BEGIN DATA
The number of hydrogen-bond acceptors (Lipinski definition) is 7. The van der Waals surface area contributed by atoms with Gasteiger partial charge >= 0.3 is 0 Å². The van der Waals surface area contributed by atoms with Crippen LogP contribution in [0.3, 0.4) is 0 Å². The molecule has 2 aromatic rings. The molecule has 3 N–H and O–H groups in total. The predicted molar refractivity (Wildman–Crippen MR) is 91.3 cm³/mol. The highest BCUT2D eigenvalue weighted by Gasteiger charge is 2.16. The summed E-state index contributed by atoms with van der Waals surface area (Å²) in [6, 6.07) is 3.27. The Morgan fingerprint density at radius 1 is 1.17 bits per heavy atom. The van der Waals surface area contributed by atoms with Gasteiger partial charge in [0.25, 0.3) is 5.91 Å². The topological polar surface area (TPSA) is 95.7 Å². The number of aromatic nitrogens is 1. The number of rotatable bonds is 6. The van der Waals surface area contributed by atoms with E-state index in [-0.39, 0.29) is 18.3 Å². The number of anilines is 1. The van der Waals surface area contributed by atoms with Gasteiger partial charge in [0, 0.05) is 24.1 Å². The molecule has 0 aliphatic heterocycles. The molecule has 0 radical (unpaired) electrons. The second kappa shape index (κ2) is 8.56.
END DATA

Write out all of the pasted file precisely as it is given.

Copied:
The number of hydrogen-bond acceptors (Lipinski definition) is 7. The van der Waals surface area contributed by atoms with Gasteiger partial charge >= 0.3 is 0 Å². The van der Waals surface area contributed by atoms with Crippen LogP contribution in [0.3, 0.4) is 0 Å². The molecule has 2 aromatic rings. The molecule has 3 N–H and O–H groups in total. The predicted molar refractivity (Wildman–Crippen MR) is 91.3 cm³/mol. The highest BCUT2D eigenvalue weighted by Gasteiger charge is 2.16. The summed E-state index contributed by atoms with van der Waals surface area (Å²) in [6, 6.07) is 3.27. The Morgan fingerprint density at radius 1 is 1.17 bits per heavy atom. The van der Waals surface area contributed by atoms with Gasteiger partial charge in [0.25, 0.3) is 5.91 Å². The topological polar surface area (TPSA) is 95.7 Å². The number of aromatic nitrogens is 1. The number of rotatable bonds is 6. The van der Waals surface area contributed by atoms with E-state index in [-0.39, 0.29) is 18.3 Å². The number of anilines is 1. The van der Waals surface area contributed by atoms with Gasteiger partial charge in [0, 0.05) is 24.1 Å². The molecule has 0 aliphatic heterocycles. The molecule has 0 radical (unpaired) electrons. The second kappa shape index (κ2) is 8.56.